|Author: ||P.J.C. Stassen|
|Keywords: ||Prunus salicina, Prunus persica, sandy soils, high water tables, calcareous soils, plant-parasitic nematodes|
Soil conditions in the stone fruit producing areas of South Africa are extremely varied.
Many soils are poor, sandy and contain plant-parasitic nematodes.
In the Little Karoo region, the soils are generally of medium potential, calcareous and contain moderate to high numbers of plant-parasitic nematodes.
There are also low-lying areas in which high winter water tables may persist into spring.
In combination with fluctuating temperatures, these conditions may cause tree die-back.
Production under such conditions necessitates the use of rootstocks that can lower risks, promote adaptability, whilst complementing the scion cultivar.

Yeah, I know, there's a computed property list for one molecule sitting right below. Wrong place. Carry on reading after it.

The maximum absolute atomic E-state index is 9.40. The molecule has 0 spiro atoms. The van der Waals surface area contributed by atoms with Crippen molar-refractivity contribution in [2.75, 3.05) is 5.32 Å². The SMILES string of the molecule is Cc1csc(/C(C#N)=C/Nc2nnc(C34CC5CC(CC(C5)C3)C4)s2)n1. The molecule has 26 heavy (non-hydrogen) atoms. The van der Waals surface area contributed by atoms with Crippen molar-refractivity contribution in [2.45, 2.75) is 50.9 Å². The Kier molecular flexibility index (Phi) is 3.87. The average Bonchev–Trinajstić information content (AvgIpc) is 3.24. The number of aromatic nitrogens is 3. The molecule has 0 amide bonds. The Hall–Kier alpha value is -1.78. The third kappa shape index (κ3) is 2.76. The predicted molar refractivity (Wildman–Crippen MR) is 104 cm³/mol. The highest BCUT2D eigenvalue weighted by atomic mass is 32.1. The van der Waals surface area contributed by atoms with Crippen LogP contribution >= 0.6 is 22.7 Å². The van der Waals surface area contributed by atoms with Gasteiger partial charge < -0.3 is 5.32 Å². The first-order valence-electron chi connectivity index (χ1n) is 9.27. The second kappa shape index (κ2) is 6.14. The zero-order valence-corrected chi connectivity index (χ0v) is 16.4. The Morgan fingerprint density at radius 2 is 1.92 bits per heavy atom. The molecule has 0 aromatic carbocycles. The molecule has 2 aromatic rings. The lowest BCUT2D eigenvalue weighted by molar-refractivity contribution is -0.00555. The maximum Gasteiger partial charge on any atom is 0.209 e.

Knowledge concerning the characteristics of candidate rootstocks is obtained by continuously monitoring experimental plantings in representative areas.
Results obtained from existing peach and plum trials are discussed.
Early nectarines (Prunus persica) growing on poor sandy soils containing moderate numbers of plant-parasitic nematodes in low chill regions performed better on Flordaguard than on other potential rootstocks.
In low-lying, ridged and adequately drained sandy soils, plum trees (Prunus salicina) performed well on Maridon.
On high pH soils containing high numbers of Criconemoides xenoplax (ring nematode), plum trees performed best, in terms of yield and fruit weight, on GF 677, Atlas and Cadaman.
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